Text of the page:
Atmos Energy Issues Reminder to Call Before Digging

Natural gas company promotes National Safe Digging Month

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    NEWSLETTERS

    Atmos Energy is ramping up its awareness campaign asking everyone to call before they dig to avoid hitting gas lines.

    With the spring construction season getting into full swing, Atmos Energy is promoting safe digging.

    The natural gas company is encouraging contractors and homeowners to call 811 before starting a dig.

    "A lot of times, it can be a construction crew wrapping up a project really quickly because they just want to get it done and they just come so close to where our line is and then an accident occurs -- and it can debilitate an entire neighborhood," Atmos spokeswoman Jennifer Ryan said.

    Frederick Beversdorf, technical training and delivery manage, said people don't use proper excavation protocol 40 percent of the time, adding excavators don't even bother to make the call before starting a project 25 percent of the time.

    Many crews also don't respect the hand dig zone, which located 18 inches on either side of a marked line, he said.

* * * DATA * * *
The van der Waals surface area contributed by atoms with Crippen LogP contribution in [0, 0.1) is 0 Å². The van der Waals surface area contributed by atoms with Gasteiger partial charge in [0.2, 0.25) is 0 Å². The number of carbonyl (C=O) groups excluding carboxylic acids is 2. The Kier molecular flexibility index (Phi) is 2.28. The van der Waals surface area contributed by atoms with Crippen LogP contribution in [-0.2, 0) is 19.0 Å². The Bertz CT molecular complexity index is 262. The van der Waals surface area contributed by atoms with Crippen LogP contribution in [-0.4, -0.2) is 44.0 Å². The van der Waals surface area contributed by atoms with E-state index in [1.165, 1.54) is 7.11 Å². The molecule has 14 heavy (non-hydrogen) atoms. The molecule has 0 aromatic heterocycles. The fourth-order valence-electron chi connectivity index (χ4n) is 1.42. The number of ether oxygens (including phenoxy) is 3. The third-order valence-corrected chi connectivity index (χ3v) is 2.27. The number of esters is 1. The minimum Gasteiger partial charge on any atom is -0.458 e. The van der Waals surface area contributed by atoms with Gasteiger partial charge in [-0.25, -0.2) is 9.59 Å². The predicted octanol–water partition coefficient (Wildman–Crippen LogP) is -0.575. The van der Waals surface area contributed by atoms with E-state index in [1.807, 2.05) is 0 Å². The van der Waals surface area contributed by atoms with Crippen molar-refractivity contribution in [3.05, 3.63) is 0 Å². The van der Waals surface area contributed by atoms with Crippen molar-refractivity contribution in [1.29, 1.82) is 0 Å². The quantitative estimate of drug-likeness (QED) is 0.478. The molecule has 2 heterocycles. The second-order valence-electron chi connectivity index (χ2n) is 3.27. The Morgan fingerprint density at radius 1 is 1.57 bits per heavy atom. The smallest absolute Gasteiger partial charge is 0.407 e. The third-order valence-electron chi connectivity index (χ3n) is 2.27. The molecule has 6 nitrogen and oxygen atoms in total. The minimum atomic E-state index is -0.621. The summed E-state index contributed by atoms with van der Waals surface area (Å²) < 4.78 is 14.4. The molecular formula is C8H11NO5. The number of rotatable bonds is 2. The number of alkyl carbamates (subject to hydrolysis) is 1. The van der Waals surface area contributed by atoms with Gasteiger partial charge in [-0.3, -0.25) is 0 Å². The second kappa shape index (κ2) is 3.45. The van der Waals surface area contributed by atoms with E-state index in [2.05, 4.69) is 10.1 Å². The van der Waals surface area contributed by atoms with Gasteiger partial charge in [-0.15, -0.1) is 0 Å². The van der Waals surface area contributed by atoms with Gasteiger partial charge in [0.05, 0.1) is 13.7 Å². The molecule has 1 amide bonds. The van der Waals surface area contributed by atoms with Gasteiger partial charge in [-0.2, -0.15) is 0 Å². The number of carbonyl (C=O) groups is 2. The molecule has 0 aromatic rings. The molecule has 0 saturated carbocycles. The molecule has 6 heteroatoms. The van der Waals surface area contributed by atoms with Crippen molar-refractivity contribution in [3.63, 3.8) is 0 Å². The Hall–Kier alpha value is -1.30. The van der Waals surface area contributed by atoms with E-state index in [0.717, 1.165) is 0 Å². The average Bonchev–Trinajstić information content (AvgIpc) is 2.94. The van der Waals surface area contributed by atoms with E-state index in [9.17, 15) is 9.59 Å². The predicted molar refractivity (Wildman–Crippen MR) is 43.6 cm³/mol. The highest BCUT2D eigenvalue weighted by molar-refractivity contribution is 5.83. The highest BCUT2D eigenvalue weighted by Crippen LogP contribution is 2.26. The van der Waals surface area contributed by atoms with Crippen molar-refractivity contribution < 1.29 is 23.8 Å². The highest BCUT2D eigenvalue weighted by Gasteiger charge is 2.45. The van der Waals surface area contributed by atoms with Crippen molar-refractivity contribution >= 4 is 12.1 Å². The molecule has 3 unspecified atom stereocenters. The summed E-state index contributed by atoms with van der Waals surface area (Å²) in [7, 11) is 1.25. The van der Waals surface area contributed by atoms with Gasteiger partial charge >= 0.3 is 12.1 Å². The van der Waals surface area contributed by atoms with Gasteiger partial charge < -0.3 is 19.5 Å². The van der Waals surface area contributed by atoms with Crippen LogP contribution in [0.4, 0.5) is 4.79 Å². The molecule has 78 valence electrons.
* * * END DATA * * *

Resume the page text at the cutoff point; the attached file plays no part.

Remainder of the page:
"If those things were eliminated, it would narrow it down greatly," Beversdorf said.

    According to the American Gas Association, nearly 60 percent of accidents involving natural gas distribution pipelines result from excavation damage.

    Texas state law requires third parties to call 811 within 48 business hours of starting a dig. Atmos Energy then dispatches a crew to mark the utility lines of a property, free of charge.

    Ryan said that making the phone call is not just a contractor's responsibility, but that of the homeowner or business owner.

    Failing to call could not only lead to service disruptions to the entire neighborhood but create safety risks and even financial liability, she said.

    "There are damages, there are fees you'd be responsible for,' she said.

    Atmos responded Thursday morning after a third party cut a two-inch gas line in Frisco, which shut down lanes of Preston Road and forced about a dozen employees to evacuate from a nearby business.